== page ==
When one thinks of scream queens, one usually finds themselves at some point, thinking of Jamie Lee Curtis. How could you not? She set the bar for many women to follow with one of the most iconic performances of all time in Halloween. Not only that, she would follow it up with a role in The Fog as well as a few more horror slashers, most of them Halloween sequels, as well as this one, Prom Night. Perhaps during those first few years as she was breaking into Hollywood, especially with that breakout role in Halloween, she knew where her bread was buttered and just wanted to ride the gravy train a little longer before she branched out into roles that required a little less screaming and the absence of blood. Whatever the case might have been, she would star in another little slasher film about some kids going to prom and a murderous killer out to give some of them not only a lasting memory, but a final one.
While the movie is usually looked upon fondly by many, and most of those by fans of the genre, Prom Night is not the best slasher that has ever been released. Even as the pace of the film is extremely measured, there are in fact times when it gets just a little bit boring. Near the end of the movie when the various cast members start to get killed off, it does tend to move along a little more briskly, but the buildup to that took a long time in the coming. It is not to say that the film was bad though, it simply could have shaved a few minutes off here and there and maybe made things a little bit more exciting to gauge the viewer’s interest. Paul Lynch who directed the film, did a fine job of it and he managed to create a nice, slow suspense throughout the film as the magical night got closer, but it just seemed that at times, it was a little too slow.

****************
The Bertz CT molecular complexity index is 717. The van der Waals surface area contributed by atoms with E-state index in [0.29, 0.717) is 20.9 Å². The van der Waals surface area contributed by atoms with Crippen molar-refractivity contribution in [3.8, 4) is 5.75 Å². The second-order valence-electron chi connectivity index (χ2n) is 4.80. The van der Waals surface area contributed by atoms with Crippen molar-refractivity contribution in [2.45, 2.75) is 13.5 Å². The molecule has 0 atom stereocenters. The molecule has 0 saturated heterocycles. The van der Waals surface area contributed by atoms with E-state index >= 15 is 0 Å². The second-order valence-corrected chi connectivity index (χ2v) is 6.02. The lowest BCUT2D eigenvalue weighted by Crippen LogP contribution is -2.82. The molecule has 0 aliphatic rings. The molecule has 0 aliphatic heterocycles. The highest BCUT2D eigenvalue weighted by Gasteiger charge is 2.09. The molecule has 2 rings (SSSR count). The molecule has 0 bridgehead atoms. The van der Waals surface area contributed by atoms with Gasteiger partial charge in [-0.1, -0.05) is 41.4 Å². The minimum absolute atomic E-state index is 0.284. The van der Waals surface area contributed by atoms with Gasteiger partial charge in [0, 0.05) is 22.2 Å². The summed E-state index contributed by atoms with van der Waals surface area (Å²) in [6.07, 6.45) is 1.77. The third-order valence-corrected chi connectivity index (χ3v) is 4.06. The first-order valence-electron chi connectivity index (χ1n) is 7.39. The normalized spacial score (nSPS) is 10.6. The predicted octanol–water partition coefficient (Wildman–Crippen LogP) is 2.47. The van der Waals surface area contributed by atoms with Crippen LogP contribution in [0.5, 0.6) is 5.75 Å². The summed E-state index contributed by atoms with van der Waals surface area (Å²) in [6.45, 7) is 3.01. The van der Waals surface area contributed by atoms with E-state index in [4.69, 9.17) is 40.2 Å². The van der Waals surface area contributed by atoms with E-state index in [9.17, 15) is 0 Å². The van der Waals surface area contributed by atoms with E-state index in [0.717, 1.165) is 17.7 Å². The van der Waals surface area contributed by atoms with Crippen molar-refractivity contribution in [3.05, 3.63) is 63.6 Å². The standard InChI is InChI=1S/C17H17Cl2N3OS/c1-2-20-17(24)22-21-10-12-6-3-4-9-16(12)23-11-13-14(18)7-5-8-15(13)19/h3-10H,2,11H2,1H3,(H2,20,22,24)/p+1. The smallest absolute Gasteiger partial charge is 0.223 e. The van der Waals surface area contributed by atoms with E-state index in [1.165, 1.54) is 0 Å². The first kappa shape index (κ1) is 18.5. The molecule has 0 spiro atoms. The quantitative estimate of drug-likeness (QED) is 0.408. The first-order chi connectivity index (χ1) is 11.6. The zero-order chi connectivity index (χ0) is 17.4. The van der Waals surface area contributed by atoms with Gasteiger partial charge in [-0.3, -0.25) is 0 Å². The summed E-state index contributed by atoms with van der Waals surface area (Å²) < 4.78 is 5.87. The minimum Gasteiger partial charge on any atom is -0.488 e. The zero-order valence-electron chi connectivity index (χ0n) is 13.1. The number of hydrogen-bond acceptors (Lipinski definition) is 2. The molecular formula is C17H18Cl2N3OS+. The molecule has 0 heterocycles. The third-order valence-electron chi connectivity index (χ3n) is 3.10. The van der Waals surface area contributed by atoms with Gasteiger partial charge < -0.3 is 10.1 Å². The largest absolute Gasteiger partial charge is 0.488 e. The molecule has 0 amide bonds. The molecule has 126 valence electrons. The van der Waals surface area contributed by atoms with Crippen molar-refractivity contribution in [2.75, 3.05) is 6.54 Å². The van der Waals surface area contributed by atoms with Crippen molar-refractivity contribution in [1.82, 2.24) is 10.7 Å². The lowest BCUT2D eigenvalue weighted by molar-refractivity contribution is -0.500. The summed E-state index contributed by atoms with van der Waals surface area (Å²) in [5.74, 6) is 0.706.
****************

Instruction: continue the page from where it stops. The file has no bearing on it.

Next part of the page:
Offsetting this was the cast which included the aforementioned Jamie Lee Curtis as well as Casey Stevens, Eddie Benton, Michael Tough, Pita Oliver and more. There was also a strangely out of place Leslie Nielson. Before Nielson was ever known for his comedic roles, he was a dramatic actor, but even so, to see him in a horror film of all things was just a little strange, a good strange because it was so surprising, but strange nonetheless. Working from a script by William Gray and Robert Guza, Jr. which would be one of the better things to come of the movie, Neilson and the rest of the cast would do quite a good job with it even though some of the characters would be a little cliché. It is interesting to note to that while this was a horror film, most of the people were fairly happy-go-lucky types, even sickly-sweet at times. The worst offender was Curtis’s character and that of her family. It could have been chalked up to the loss of her sister when she was young in the film, which is the whole instigating factor for the killer to be going around and butchering various students, or for the fact that Kim, the character Curtis plays, has never had a real boyfriend and everyone is so happy for her. More than likely it was a combination of both, and it paints a picture of a family that you do not really see anymore. What it ultimately ends up doing is portraying the conflicting aspects of the film, those of nicety against the horrific acts, quite expertly.
The funny thing about this movie, was that even though it was successful and would go on to generate three sequels, those sequels would have nothing to do with this picture or anyone in it, merely keeping the setting of the film and the title of the movie. The film does feel dated of course, with all of the crazy hair and the disco-dancing and whatnot, but do not let that deter you from watching a classic of the genre, even despite the slow pace. At least watch it for Jamie Lee. If you liked her in Halloween or in anything really, you should at least watch this to check out one of her earliest roles. At the end of the day, it might not have been the best film, but it was a good one.
3 out of 5